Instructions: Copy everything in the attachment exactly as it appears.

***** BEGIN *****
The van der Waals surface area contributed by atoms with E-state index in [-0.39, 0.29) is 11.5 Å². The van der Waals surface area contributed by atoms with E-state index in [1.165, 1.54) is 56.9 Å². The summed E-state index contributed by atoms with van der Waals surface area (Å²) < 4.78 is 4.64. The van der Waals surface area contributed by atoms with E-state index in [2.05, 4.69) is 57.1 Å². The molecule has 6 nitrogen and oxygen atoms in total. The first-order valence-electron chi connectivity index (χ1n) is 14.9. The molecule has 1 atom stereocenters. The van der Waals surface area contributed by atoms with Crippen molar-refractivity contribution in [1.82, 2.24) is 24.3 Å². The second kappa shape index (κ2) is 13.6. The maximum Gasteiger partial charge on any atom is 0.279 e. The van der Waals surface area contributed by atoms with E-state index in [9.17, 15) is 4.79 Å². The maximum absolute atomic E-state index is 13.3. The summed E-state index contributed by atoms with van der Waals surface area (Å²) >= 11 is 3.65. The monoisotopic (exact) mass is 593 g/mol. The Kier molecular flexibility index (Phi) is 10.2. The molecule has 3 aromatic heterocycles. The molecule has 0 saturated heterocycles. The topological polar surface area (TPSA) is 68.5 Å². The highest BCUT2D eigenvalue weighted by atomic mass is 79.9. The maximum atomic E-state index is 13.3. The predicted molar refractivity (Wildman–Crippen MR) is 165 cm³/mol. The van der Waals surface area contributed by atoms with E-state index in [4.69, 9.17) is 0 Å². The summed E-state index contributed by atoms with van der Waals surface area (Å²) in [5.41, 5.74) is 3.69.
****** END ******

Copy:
The van der Waals surface area contributed by atoms with E-state index in [-0.39, 0.29) is 11.5 Å². The van der Waals surface area contributed by atoms with E-state index in [1.165, 1.54) is 56.9 Å². The summed E-state index contributed by atoms with van der Waals surface area (Å²) < 4.78 is 4.64. The van der Waals surface area contributed by atoms with E-state index in [2.05, 4.69) is 57.1 Å². The molecule has 6 nitrogen and oxygen atoms in total. The first-order valence-electron chi connectivity index (χ1n) is 14.9. The molecule has 1 atom stereocenters. The van der Waals surface area contributed by atoms with Crippen molar-refractivity contribution in [1.82, 2.24) is 24.3 Å². The second kappa shape index (κ2) is 13.6. The maximum Gasteiger partial charge on any atom is 0.279 e. The van der Waals surface area contributed by atoms with E-state index in [9.17, 15) is 4.79 Å². The maximum absolute atomic E-state index is 13.3. The summed E-state index contributed by atoms with van der Waals surface area (Å²) >= 11 is 3.65. The monoisotopic (exact) mass is 593 g/mol. The Kier molecular flexibility index (Phi) is 10.2. The molecule has 3 aromatic heterocycles. The molecule has 0 saturated heterocycles. The topological polar surface area (TPSA) is 68.5 Å². The highest BCUT2D eigenvalue weighted by atomic mass is 79.9. The maximum atomic E-state index is 13.3. The predicted molar refractivity (Wildman–Crippen MR) is 165 cm³/mol. The van der Waals surface area contributed by atoms with E-state index in [4.69, 9.17) is 0 Å². The summed E-state index contributed by atoms with van der Waals surface area (Å²) in [5.41, 5.74) is 3.69.